To determine whether air pollution increases osteoporosis risk, the researchers also examined each participant’s bone density by testing their lumbar spines and left hip bones. The study did reveal a correlation between greater exposure to fine particles and lower bone density. The study’s author, Dr. Otavio Ranzani, believes the decreased bone mass was caused by the oxidative stress that the pollution caused after it was inhaled. He also suggests the polluted air increased inflammation, which contributed to advanced bone loss. The researchers added that bone loss results from air pollution across multiple economic levels and in every geographical location.
The Risks Associated With Osteoporosis Medications
While there are medications that doctors can prescribe to protect bone health, they also produce some adverse side effects that in some cases may defeat the purpose of taking them. For example, bisphosphonates slow the absorption of old bone tissue and help build up bone density and strength. However, studies have found that broken femurs are common among those who take these medications.
Parathyroid hormone drugs are also controversial treatments for osteoporosis. The doses are injected every day for up to two years and help to build up new bone tissue in the body. However, in tests on mice, it was found that administering the treatments for more than two years resulted in the development of bone cancer. Researchers are still unclear on what effects long-term use would have on human subjects.
Human monoclonal antibodies prevent additional bone loss and slow the advancement of osteoporosis. Unfortunately, reduced blood flow to the jawbone results in osteonecrosis, which is a condition in which the bone breaks down. This treatment also results in atypical fractures of the femur.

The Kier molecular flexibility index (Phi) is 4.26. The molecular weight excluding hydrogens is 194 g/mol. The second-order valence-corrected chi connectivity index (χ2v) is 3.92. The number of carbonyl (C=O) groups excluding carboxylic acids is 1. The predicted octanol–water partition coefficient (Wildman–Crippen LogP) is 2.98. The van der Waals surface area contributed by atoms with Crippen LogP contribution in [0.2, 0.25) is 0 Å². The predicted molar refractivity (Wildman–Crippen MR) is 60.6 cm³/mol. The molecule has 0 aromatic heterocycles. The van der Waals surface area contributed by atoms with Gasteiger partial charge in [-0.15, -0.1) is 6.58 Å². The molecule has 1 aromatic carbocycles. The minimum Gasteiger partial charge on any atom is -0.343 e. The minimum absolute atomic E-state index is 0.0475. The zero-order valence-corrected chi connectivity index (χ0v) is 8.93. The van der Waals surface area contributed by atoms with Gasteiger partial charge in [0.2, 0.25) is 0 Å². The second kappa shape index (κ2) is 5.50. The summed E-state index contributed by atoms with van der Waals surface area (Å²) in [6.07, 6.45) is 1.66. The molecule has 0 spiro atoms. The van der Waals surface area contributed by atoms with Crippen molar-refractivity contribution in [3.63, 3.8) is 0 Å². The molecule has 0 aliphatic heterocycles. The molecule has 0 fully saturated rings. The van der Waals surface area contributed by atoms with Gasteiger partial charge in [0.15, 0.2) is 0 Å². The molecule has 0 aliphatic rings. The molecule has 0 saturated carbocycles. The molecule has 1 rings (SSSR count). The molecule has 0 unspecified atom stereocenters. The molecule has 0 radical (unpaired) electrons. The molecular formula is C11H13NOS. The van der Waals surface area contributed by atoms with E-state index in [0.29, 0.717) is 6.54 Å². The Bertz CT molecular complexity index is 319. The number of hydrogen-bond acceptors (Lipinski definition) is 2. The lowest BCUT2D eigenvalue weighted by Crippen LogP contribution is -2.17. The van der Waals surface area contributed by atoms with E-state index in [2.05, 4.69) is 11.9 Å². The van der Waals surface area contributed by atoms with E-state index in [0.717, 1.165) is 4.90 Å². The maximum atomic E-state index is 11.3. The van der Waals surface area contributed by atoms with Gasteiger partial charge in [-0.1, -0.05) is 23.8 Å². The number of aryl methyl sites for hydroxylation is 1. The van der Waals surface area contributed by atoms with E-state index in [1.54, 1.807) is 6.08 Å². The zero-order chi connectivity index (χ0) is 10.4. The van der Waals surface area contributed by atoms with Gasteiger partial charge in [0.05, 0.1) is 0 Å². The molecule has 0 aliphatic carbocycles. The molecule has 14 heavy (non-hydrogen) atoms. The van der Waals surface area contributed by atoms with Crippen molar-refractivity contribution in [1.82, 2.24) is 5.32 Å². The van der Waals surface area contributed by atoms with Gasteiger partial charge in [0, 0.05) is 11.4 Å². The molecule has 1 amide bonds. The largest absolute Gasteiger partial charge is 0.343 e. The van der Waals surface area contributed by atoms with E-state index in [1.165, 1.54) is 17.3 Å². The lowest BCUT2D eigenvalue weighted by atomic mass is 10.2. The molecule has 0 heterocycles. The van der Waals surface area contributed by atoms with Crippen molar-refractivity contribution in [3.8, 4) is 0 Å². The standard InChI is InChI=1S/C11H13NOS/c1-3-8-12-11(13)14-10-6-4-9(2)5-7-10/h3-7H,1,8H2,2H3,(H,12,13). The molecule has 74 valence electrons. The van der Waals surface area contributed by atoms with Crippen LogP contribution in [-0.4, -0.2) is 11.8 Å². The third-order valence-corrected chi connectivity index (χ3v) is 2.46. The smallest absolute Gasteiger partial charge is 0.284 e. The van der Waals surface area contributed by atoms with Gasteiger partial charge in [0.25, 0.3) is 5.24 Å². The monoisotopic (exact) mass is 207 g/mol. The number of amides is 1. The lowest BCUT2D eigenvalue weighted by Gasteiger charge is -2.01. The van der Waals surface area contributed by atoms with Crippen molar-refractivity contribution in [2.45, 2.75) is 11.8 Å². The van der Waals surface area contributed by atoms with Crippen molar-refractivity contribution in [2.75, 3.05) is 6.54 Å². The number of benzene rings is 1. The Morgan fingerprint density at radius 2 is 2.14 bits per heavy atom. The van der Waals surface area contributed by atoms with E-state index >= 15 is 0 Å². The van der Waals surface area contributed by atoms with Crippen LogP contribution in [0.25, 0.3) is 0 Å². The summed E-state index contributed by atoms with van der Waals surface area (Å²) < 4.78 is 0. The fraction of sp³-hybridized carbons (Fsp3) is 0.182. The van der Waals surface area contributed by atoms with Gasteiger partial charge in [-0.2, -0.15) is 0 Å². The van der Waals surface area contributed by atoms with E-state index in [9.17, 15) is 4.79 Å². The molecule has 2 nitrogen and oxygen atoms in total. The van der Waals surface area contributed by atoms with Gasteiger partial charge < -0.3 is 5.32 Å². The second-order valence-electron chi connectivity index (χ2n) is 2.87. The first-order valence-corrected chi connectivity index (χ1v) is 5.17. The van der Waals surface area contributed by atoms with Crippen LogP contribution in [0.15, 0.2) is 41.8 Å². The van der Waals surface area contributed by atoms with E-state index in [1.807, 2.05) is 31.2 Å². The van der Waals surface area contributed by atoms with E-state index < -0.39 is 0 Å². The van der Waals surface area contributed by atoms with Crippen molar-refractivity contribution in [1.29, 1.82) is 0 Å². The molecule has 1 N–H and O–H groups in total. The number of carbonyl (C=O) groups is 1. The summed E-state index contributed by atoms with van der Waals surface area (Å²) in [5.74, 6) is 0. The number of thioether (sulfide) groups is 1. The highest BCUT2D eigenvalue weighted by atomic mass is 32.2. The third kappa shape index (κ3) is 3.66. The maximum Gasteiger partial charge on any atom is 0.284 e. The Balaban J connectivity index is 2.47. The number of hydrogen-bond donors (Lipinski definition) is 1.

Estrogen replacement therapy has been a standard treatment for osteoporosis for several years. In addition to helping to protect and restore bone, it also helps reduce the symptoms of menopause. The long term use of the treatment has unfortunately been linked to some adverse side effects, such as an increased risk for breast cancer and cardiovascular events.
Calcitonin is an older drug that’s rarely used anymore. This is because the other treatments listed here have proven more effective. Additionally, Calcitonin increases the risk of certain types of cancer.
How Can You Protect Against Osteoporosis Naturally?
It may be true that air pollution increases osteoporosis risk, but what can you do to protect yourself naturally, aside from minimizing your exposure to airborne pollutants? Fortunately, a variety of ways to protect your bone health have been shown to be effective.
This natural plant is believed to have a similar effect to estrogen on the body. As a result, it may help promote bone health and strength when taken regularly.
Products made from soy, such as tofu and soy milk, contain isoflavones, which are compounds that simulate estrogen’s effects. Eating foods derived from soy may help strengthen and rebuild bone tissue.
You can also find natural ingredients that help protect the bones in certain high-quality dietary supplements. Substances such as calcium, MSM and magnesium can be used to support the bones.
This form of physical therapy is derived from an ancient Chinese practice that involves using needles to direct the flow of energy. Some believe it helps grow muscle and reduce inflammation, which may help in protecting against bone loss.